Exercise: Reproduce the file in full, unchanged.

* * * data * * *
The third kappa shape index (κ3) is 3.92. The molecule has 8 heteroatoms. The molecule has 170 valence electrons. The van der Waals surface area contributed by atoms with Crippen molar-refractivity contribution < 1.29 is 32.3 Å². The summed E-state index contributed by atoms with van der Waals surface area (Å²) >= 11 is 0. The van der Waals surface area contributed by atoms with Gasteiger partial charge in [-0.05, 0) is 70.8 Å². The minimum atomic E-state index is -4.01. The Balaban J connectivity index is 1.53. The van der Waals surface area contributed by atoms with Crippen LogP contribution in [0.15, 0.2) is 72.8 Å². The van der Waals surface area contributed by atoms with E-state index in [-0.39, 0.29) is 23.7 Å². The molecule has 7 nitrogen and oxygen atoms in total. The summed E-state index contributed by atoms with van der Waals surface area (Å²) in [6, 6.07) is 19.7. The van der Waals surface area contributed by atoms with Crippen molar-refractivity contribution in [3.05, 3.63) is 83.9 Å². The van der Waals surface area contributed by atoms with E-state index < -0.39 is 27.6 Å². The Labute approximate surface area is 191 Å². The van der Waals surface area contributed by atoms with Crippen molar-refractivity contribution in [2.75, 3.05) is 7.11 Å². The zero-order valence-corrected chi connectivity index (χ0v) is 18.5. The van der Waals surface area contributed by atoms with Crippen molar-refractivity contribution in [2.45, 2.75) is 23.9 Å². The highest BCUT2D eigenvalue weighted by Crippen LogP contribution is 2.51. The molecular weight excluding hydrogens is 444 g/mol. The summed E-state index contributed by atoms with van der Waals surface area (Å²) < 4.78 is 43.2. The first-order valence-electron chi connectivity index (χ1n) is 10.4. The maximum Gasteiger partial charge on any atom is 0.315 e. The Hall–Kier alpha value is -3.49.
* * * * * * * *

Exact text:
The third kappa shape index (κ3) is 3.92. The molecule has 8 heteroatoms. The molecule has 170 valence electrons. The van der Waals surface area contributed by atoms with Crippen molar-refractivity contribution < 1.29 is 32.3 Å². The summed E-state index contributed by atoms with van der Waals surface area (Å²) >= 11 is 0. The van der Waals surface area contributed by atoms with Gasteiger partial charge in [-0.05, 0) is 70.8 Å². The minimum atomic E-state index is -4.01. The Balaban J connectivity index is 1.53. The van der Waals surface area contributed by atoms with Crippen LogP contribution in [0.15, 0.2) is 72.8 Å². The van der Waals surface area contributed by atoms with E-state index in [-0.39, 0.29) is 23.7 Å². The molecule has 7 nitrogen and oxygen atoms in total. The summed E-state index contributed by atoms with van der Waals surface area (Å²) in [6, 6.07) is 19.7. The van der Waals surface area contributed by atoms with Crippen molar-refractivity contribution in [3.05, 3.63) is 83.9 Å². The van der Waals surface area contributed by atoms with E-state index < -0.39 is 27.6 Å². The Labute approximate surface area is 191 Å². The van der Waals surface area contributed by atoms with Crippen molar-refractivity contribution in [2.75, 3.05) is 7.11 Å². The zero-order valence-corrected chi connectivity index (χ0v) is 18.5. The van der Waals surface area contributed by atoms with Crippen molar-refractivity contribution in [2.45, 2.75) is 23.9 Å². The highest BCUT2D eigenvalue weighted by Crippen LogP contribution is 2.51. The molecular weight excluding hydrogens is 444 g/mol. The summed E-state index contributed by atoms with van der Waals surface area (Å²) < 4.78 is 43.2. The first-order valence-electron chi connectivity index (χ1n) is 10.4. The maximum Gasteiger partial charge on any atom is 0.315 e. The Hall–Kier alpha value is -3.49.